The first time was in Canada, I was a child. The gas station attendant said, "It's a nice day, eh?" For some reason the "eh" struck me as being terribly funny.

Husker Gary said...

Belated greetings. When I'm this late it means I have been subbing again. I worked on the puzzle off and on during the day because I remembered my Omaha World Herald and did not have to go online.

Nothing to add about the missteps except BEEB had to come from perps and I still wrestled with the top middle because it made no sense but the others seemed right.

I got my toehold in the middle east and worked out from there and it was fun to do! I was so pleased to apply new learning - MIRO and MOUE.

I loved the tongue-in-cheek Moon landing hoax reference. It has amazed me for years that people think that a small group of people could have fooled the smartest people in the world and kept an incredible secret for 40 years! I am teaching 250 kids about the Apollo Moon Shot tomorrow in preparation for our January trip to Central Florida.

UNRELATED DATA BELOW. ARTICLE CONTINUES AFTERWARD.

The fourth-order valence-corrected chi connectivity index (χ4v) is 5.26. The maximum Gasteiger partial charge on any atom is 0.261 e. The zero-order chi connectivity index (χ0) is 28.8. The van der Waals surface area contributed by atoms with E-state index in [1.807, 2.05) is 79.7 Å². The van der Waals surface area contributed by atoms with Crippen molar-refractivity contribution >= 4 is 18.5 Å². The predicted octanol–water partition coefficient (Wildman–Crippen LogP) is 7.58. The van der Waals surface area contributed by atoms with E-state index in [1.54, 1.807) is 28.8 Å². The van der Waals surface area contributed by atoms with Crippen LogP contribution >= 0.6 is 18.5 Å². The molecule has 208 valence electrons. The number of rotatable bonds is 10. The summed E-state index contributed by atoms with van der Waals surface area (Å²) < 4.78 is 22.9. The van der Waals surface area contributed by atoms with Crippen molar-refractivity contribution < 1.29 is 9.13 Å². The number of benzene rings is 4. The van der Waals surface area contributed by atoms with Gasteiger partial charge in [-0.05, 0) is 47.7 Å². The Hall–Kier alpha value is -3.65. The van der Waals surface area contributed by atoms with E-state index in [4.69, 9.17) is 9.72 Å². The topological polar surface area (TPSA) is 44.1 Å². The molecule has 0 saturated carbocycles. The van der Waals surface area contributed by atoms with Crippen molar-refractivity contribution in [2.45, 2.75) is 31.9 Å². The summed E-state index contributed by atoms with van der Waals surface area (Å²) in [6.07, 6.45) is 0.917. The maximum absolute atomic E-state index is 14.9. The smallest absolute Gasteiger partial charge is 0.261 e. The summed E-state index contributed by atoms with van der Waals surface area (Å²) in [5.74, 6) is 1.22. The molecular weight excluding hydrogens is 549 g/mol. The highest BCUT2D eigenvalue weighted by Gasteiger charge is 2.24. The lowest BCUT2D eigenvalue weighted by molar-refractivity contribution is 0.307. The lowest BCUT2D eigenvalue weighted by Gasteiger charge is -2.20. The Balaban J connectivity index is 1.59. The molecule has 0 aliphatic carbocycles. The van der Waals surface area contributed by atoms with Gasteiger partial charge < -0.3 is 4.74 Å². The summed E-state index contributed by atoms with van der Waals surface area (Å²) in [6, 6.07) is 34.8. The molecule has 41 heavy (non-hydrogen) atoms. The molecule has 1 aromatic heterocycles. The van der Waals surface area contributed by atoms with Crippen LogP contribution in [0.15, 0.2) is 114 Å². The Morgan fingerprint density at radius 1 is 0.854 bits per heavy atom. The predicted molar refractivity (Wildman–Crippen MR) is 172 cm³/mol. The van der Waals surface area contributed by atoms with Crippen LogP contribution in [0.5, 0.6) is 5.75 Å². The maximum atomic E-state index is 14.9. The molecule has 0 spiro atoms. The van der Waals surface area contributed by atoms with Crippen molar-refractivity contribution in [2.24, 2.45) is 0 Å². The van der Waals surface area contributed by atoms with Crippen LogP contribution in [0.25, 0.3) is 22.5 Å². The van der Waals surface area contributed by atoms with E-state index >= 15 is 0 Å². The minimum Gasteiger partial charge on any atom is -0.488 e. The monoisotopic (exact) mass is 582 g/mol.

Hahtool said...

Anyone remember the name of Tom Terrific's dog?

creature said...

Husker Gary- Where is there a reference to a moon landing hoax?

I have no idea what you are talking about; please clue me in.

Anonymous said...

Creature, the moon landing hoax reference was in Lemonade714's post at 7:15a.

Bill G. said...

I need some help on two themes please. The first is from CrosSynergy today. The title is Odds-On Favorites. The three theme answers are STRANGEGOINGSON, OUTOFTHEWAYSPOT and WEIRDALYANKOVIC. Then, today's Jonsin' was titled, "It's the Pits"--Prove to me that you don't stink at crosswords. The theme answers were, CLEARASCRYSTAL, SOLIDGOLDDANCER and ROLLONCOLUMBIA. Why have I gone dense suddenly?